Ex-coach Lloyd Carr discusses Michigan's early success, rising expectations under Brady Hoke
Angela J. Cesere | AnnArbor.com
He also knows how difficult it is to sustain momentum, after proceeding to lose four games in that 1995 season.
That's part of why he has such great appreciation for what Brady Hoke accomplished in his first year as Michigan's coach: 11-2 record, beat Ohio State and won a Sugar Bowl championship.
And he did it with players who were chewed up their previous three seasons.
"In my judgment, what he did last year was really special because he came in and he took a group of kids that he hadn't recruited and he earned their trust and their respect, and you could see the way they played," Carr said Tuesday during an interview on the Huge Show.
"I mean, that team played hard from start to finish, and I think that's a mark of a coach. Do your players play hard all the time?"
Part of what stunted former coach Rich Rodriguez's tenure was the team's slow start in 2008, when it went a program-worst 3-9.
Rodriguez insisted on running his spread-option offense, even though he had players -- and especially quarterbacks -- better equipped for a more traditional pro-style offense. He said it would help expedite Michigan's move to the new offense -- and it proved to be true, as the Wolverines put up big offensive numbers in 2009 and 2010.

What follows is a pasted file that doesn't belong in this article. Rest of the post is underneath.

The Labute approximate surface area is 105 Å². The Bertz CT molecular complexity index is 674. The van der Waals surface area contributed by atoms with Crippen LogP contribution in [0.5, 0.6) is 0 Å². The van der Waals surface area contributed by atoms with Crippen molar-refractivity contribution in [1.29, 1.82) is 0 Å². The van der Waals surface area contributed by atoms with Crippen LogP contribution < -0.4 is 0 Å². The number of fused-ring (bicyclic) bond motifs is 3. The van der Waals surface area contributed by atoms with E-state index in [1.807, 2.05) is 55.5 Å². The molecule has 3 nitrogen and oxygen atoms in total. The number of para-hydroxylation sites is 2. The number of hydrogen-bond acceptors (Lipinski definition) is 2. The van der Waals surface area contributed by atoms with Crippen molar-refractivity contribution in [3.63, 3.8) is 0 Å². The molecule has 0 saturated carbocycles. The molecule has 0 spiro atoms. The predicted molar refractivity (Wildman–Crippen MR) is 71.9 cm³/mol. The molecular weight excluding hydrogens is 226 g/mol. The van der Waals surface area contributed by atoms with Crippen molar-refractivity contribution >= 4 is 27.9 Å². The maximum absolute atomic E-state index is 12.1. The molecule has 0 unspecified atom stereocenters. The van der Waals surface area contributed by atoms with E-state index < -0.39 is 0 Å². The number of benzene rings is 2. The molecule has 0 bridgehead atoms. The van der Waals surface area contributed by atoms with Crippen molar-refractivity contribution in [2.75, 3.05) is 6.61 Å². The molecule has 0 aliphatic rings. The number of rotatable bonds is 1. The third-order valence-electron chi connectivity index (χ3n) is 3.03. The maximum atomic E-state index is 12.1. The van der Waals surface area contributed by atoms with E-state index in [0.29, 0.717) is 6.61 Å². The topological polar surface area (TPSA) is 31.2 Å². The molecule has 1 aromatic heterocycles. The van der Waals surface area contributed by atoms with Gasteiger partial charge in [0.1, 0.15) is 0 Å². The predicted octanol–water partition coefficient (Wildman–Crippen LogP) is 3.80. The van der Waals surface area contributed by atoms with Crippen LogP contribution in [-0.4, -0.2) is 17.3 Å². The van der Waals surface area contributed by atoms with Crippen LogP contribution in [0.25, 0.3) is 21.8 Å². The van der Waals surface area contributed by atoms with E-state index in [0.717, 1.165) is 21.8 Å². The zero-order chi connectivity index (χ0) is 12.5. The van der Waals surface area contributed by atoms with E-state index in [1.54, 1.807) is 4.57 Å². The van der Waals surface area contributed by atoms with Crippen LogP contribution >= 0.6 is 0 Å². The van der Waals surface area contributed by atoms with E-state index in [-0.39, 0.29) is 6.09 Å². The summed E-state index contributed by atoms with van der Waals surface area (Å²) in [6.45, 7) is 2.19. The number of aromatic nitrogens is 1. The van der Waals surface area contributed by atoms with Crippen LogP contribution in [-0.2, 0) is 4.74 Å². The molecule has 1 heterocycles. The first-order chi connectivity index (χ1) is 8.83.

But 2008 was a black mark.
Carr said he believes Michigan was so successful in Hoke's first season because he didn't ask players to operate a system that wasn't fit for their skill sets -- particularly dual-threat quarterback Denard Robinson.
"I think they did a tremendous job offensively, utilizing Denard (and) what he can do, as opposed to trying to force him to try to do things they'd like to do," Carr said in the interview.
"But I think the big difference was certainly on defense. I thought that staff took a group of players that had not had much success the previous three years and molded them into a team that really fought and got better and better. And, I think their kicking game was much better."
Carr said he learned under former Michigan coach Bo Schembechler that an important measure for a coach and team is how they finish a season.
"And of course, when you look at Brady's team beating Nebraska and Ohio State and Virginia Tech to end the season, I think it gave great momentum to their recruiting, I think it gave great momentum to their program, and I think he did a wonderful job," Carr said.
Now, Michigan is facing rising expectations ahead of a season in which it will face one of the most difficult schedules in the country. There's also been considerable turnover on both lines, points of emphasis with Hoke.
Carr isn't worried, citing Hoke's eight-year run as a Michigan assistant for him from 1995-2002.
"(Hoke) certainly has enough experience at Michigan to know what the expectations are, and those aren't going to change," Carr said. "If anything, they're going to get higher. So, that's why there's no off days for a coaching staff.
"I think he's got a coaching staff that is very motivated -- very young in some instances, but they're a veteran group with him. He brought basically his whole staff here from San Diego State. They will know this fall because they played so well, and had such a wonderful season a year ago, there's no doubt the expectations are going to be very high."
Carr also discussed in the interview his retirement, induction into the College Football Hall of Fame and the scandal at Penn State. Check out the full audio here.